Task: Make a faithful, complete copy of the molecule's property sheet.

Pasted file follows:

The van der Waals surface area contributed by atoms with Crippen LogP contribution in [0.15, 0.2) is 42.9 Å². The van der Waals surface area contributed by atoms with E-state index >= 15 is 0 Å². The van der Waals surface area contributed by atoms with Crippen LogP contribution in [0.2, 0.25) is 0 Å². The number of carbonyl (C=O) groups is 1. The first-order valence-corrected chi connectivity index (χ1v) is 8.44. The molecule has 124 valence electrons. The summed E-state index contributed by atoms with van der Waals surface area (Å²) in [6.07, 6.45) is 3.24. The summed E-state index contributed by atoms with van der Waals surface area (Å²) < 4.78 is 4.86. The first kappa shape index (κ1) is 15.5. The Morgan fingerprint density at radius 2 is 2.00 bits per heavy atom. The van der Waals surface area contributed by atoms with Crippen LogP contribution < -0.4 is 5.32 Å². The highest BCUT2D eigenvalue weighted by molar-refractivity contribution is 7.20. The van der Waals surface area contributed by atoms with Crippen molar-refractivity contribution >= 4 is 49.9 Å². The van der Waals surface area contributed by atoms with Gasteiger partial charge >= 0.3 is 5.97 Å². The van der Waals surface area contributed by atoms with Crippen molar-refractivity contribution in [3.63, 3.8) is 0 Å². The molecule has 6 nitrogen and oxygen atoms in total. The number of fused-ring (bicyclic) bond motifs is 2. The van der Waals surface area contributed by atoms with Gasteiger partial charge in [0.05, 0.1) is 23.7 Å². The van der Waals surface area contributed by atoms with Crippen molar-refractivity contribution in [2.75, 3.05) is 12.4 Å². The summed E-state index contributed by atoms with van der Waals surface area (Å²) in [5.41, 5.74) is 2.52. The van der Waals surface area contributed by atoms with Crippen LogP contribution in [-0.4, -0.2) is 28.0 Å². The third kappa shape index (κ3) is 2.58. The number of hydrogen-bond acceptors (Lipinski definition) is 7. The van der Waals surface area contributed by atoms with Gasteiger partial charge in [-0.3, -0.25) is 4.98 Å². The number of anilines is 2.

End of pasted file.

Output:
The van der Waals surface area contributed by atoms with Crippen LogP contribution in [0.15, 0.2) is 42.9 Å². The van der Waals surface area contributed by atoms with E-state index >= 15 is 0 Å². The van der Waals surface area contributed by atoms with Crippen LogP contribution in [0.2, 0.25) is 0 Å². The number of carbonyl (C=O) groups is 1. The first-order valence-corrected chi connectivity index (χ1v) is 8.44. The molecule has 124 valence electrons. The summed E-state index contributed by atoms with van der Waals surface area (Å²) in [6.07, 6.45) is 3.24. The summed E-state index contributed by atoms with van der Waals surface area (Å²) < 4.78 is 4.86. The first kappa shape index (κ1) is 15.5. The Morgan fingerprint density at radius 2 is 2.00 bits per heavy atom. The van der Waals surface area contributed by atoms with Crippen LogP contribution < -0.4 is 5.32 Å². The highest BCUT2D eigenvalue weighted by molar-refractivity contribution is 7.20. The van der Waals surface area contributed by atoms with Crippen molar-refractivity contribution >= 4 is 49.9 Å². The van der Waals surface area contributed by atoms with Gasteiger partial charge >= 0.3 is 5.97 Å². The van der Waals surface area contributed by atoms with Crippen molar-refractivity contribution in [3.63, 3.8) is 0 Å². The molecule has 6 nitrogen and oxygen atoms in total. The number of fused-ring (bicyclic) bond motifs is 2. The van der Waals surface area contributed by atoms with Gasteiger partial charge in [0.05, 0.1) is 23.7 Å². The van der Waals surface area contributed by atoms with Crippen molar-refractivity contribution in [2.75, 3.05) is 12.4 Å². The summed E-state index contributed by atoms with van der Waals surface area (Å²) in [5.41, 5.74) is 2.52. The van der Waals surface area contributed by atoms with Crippen LogP contribution in [-0.4, -0.2) is 28.0 Å². The third kappa shape index (κ3) is 2.58. The number of hydrogen-bond acceptors (Lipinski definition) is 7. The van der Waals surface area contributed by atoms with Gasteiger partial charge in [-0.3, -0.25) is 4.98 Å². The number of anilines is 2.